1. RD interst is other than normal saving bank interst !

  58. Bangady says:

    RD is the best saving tool for NRE’s. Go for 10 year RD. A few nationalized banks are giving 9.5 % interest rate for NRE FD. Cummulative annual yield is around 14.5%. That too tax free

    1. But what is an NRI want to invest and use in INDIA after they are back ? NRE wont help in that case ?

  59. Ankit Gupta says:

    Dear Manish,
    This is a perfect tool which you have shared with us. I have been taking out small amount from my salary to take care of such small term needs but never thought of using RD as a tool.
    Thank you very much.

    1. Thanks for appreciation 🙂

  60. Aniket says:

    Nice, I have been using RD for making sure my yearly premiums towards policies are paid up smoothly.

    Also it is great for someone to start RD for a year and once the amount gets deposited they can start an SIP for the same amount, thus having dual investment with the same amount.

    Example RD or Rs.1000 each month for a year = 12,000 + Interest at the end. Then start with SIP of 1,000 from that 12,000 and continue to invest in RD too. Thus you invest only 1,000 and get dual benefits of SIP and RD.

    1. Thanks for sharing that TIP 🙂

  61. Bablu Sharma says:

    Sir,
    I am confuse about RD and TD now i have 10000 rs. in my RD ,should i break my RD and put it in TD/FD for 46 days or should be carry on with RD?

    1. I think dont complicate it so much , just continue the RD

  62. Anthony says:

    As a basic question how does a RD compare to an FD?

    1. Its for different situation , the interest rates are same, but one is lumpsum investment and RD is monthly !

  63. Kiran.S.N says:

    Dear Manish, in your article you mentioned one point as follows.

    Some Banks offer flexi recurring deposits also, where you can increase the amount of
    deposit each month (but cant decrease it)

    Can you let me know the name of bank having this type of RD?

    1. Sachin says:

      You can go to Indian bank they will offer 9% , It is called VRD

      1. Kiran.S.N says:

        Thanks Sachin.

    2. There are just few banks , I think on of them is INDIAN BANK

      1. Kiran.S.N says:

        Thank you manish.

    3. rajesh says:

      Andhra bank RD PLUS where u can fix ur monthly rd amount and u have to pay that amount compulsory every month. Suppose if u have excess money u can deposit that also. But the regular rd amount will be the same. It won’t change. If u have excess u can deposit any month any amount.

  64. sunil says:

    Rd is perfect tool for short term goals. I had used them & believe me they are quite simple & handy

    1. Yea .. thanks for suggesting

  65. Vamsi Krishna S says:

    I am also running one RD, opened with SBI with 1 year (this is my first RD, so I just want to see how it goes and that is why have chosen just 1 year) tenure. My intention in opening that is, instead of keeping some part of amount every month aside as an emergency rescue fund, keeping it in the form of RD would help me to not touch for small expenses. And, moreover after RD completion the total amount I can use some where or invest in something. I feel okay about this option.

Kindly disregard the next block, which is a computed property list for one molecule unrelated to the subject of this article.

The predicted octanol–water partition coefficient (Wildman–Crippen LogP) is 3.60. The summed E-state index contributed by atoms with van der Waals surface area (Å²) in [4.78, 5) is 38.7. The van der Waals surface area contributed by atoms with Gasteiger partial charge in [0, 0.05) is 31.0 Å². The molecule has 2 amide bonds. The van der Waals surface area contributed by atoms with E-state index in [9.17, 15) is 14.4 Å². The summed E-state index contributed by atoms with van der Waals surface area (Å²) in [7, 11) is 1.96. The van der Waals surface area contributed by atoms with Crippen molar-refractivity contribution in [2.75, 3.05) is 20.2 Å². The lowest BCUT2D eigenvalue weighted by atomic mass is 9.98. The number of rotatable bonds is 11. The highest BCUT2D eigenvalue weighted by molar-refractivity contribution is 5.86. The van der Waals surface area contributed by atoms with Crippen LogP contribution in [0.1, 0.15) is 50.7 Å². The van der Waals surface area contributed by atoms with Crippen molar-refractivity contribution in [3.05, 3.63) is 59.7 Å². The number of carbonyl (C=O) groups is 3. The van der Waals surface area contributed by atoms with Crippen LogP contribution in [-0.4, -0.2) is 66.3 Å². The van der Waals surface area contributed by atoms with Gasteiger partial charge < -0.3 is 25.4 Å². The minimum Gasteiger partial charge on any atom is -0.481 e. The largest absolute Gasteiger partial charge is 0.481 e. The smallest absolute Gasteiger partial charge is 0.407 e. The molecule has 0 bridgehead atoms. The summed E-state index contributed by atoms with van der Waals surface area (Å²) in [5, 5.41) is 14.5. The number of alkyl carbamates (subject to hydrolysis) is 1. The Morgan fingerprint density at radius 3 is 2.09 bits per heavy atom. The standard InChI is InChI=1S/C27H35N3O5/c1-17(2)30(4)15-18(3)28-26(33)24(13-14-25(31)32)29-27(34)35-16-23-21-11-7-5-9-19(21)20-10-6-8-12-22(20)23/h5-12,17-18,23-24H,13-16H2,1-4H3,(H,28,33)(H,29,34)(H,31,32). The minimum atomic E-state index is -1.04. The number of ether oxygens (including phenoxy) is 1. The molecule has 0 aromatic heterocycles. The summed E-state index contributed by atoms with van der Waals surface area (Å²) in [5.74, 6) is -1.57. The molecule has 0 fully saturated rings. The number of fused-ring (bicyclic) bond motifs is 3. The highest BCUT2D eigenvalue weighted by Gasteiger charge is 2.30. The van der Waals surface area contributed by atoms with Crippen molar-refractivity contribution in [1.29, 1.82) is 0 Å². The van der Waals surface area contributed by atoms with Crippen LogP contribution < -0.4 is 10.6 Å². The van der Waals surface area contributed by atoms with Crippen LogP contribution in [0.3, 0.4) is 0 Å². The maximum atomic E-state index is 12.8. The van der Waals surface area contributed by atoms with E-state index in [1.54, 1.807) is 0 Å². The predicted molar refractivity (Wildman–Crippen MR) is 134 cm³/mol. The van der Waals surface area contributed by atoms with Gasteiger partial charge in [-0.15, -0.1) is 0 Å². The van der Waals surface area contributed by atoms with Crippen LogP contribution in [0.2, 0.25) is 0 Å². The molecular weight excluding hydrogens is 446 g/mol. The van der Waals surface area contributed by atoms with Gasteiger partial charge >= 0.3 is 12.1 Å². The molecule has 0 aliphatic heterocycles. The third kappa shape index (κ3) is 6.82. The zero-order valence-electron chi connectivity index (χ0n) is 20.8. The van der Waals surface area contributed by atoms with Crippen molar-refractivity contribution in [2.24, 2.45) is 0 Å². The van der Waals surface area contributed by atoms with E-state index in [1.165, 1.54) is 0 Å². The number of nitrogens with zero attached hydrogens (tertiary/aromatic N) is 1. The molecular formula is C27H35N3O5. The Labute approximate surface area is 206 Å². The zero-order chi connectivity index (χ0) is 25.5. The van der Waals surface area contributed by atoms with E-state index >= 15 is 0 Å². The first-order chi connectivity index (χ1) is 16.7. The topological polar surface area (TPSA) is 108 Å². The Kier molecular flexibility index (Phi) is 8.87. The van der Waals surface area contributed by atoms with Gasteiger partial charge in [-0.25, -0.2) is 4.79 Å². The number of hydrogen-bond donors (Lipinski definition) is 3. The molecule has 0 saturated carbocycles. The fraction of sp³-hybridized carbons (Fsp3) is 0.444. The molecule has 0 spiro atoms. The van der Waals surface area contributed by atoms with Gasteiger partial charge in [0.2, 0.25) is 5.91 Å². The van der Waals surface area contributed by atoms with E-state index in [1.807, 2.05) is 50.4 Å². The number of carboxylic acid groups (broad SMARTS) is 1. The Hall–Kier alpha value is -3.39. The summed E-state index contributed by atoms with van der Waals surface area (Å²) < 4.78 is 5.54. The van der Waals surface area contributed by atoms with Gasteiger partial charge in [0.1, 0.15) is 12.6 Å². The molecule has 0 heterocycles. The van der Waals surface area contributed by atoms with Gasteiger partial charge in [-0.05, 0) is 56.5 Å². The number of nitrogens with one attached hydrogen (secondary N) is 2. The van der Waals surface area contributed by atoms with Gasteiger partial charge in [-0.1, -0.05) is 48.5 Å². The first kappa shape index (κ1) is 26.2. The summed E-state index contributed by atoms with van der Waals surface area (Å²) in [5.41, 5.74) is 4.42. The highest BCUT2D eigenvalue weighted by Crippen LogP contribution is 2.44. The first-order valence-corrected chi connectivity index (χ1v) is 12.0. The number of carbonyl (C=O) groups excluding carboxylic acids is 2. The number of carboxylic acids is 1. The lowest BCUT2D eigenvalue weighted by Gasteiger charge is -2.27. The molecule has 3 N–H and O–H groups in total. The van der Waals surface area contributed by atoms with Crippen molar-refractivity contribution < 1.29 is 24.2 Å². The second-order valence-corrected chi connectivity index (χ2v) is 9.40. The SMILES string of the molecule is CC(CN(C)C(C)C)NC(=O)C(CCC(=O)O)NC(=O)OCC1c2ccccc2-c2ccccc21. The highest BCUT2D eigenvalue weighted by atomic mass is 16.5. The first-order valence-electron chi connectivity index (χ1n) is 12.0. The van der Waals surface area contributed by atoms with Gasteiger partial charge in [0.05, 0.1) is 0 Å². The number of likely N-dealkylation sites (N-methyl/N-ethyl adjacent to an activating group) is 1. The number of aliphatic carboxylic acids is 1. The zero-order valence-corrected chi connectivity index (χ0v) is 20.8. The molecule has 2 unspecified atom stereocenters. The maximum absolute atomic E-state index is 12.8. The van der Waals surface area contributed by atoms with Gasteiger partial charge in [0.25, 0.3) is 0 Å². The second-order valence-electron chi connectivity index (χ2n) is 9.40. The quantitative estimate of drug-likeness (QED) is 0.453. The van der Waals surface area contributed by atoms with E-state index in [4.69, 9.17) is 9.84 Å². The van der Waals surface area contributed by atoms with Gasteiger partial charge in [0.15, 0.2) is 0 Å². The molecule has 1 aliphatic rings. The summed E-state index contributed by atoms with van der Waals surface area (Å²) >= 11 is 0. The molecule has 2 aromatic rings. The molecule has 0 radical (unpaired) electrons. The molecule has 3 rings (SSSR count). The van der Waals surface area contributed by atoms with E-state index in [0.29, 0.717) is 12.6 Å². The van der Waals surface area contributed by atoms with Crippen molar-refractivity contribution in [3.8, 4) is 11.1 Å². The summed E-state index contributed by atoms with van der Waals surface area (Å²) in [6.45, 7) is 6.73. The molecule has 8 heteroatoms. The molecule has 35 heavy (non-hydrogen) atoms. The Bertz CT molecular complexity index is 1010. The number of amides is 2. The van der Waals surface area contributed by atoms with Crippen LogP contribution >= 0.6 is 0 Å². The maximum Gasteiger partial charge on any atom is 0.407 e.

1. Yes, its a good thing to start with ! . I think just continue what you are doing !

  66. Bhavik says:

    Hey Manish,

    Thanks for the article. I have been pushing my friends and family to use RD as a simple and powerful way to save towards goals.

    I have one question about this. How do banks apply penalty of 0.5/1% when we break the RD? is this % reduced from the Rate of Interest till the term we have held the deposit or we need to pay it seperately?

    1. First, you get the interest rate which is applicable for the tenure you have the money , and out of that the penalty is reduced. Like if you opened a RD for say 2 yrs and the interest rate was 9% , now imagine you stopped your RD after 7 months, so your RD was only there for 7 months, for which lets say the interest rate was just 7.25% . now you will get 7.25% – 0.5% = 6.75% interest rate !

      Manish

      1. Ashish says:

        Thanks Manish for explaining in clear way.

  67. Chetan Ambi says:

    Nice article Manish !! Even I am using this simple yet powerful prodcut to meet my yearly health and life insurence premiums, emergency fund etc.

    1. Thanks for sharing that Chetan !

  68. Krishanu says:

    Hi Manish,

    Nice article as always.

    Apart from Regular RD, here are a number of flexible RDs in the Market now a days e.g. SBI Flexi, ICICI iWish, UCO shoubhagya etc. I have found these products equally good for achieving short term goals also. In fact, keeping the amount flexible sometimes give a lot of advantage. E.g. In October (festive month), I always find hard to save any money for investment purpose whereas, in other months I can compensate that.

    1. Thanks for sharing that good tip !

      Manish

  69. Ravi says:

    RDs is a great tool to avoid sudden outflow of cash for me. I use RDs for
    1, Health and Term insurance
    2, Internet bills
    3, DTH bills
    4, Accumulating Emergency fund
    5, payment of anyother fees

    THis way it will not pinch our pocket suddenly and also helps keep tap on your expenses

    1. Thanks for sharing that .

  70. Ram Krishna Patidar says:

    Dear Manish,
    i did read ur book “Jago Investor” approx. 1.5 yr before. then i realised the value of small but early investment. i started RD with 2200 rupee/month and now i have total 4 RD (Total 10,000/month) also i will increase this investment by some thousand rupee in next year. RD is a very powerful tool to accumulate lump sum money in 4-5 yrs. i am going to use this money to pay down payment of my flat.

    thanks manish

    1. Yes. Agree with you . For some one who wants to start small and does not want to put lot of time in analysis, RD is the best tool 🙂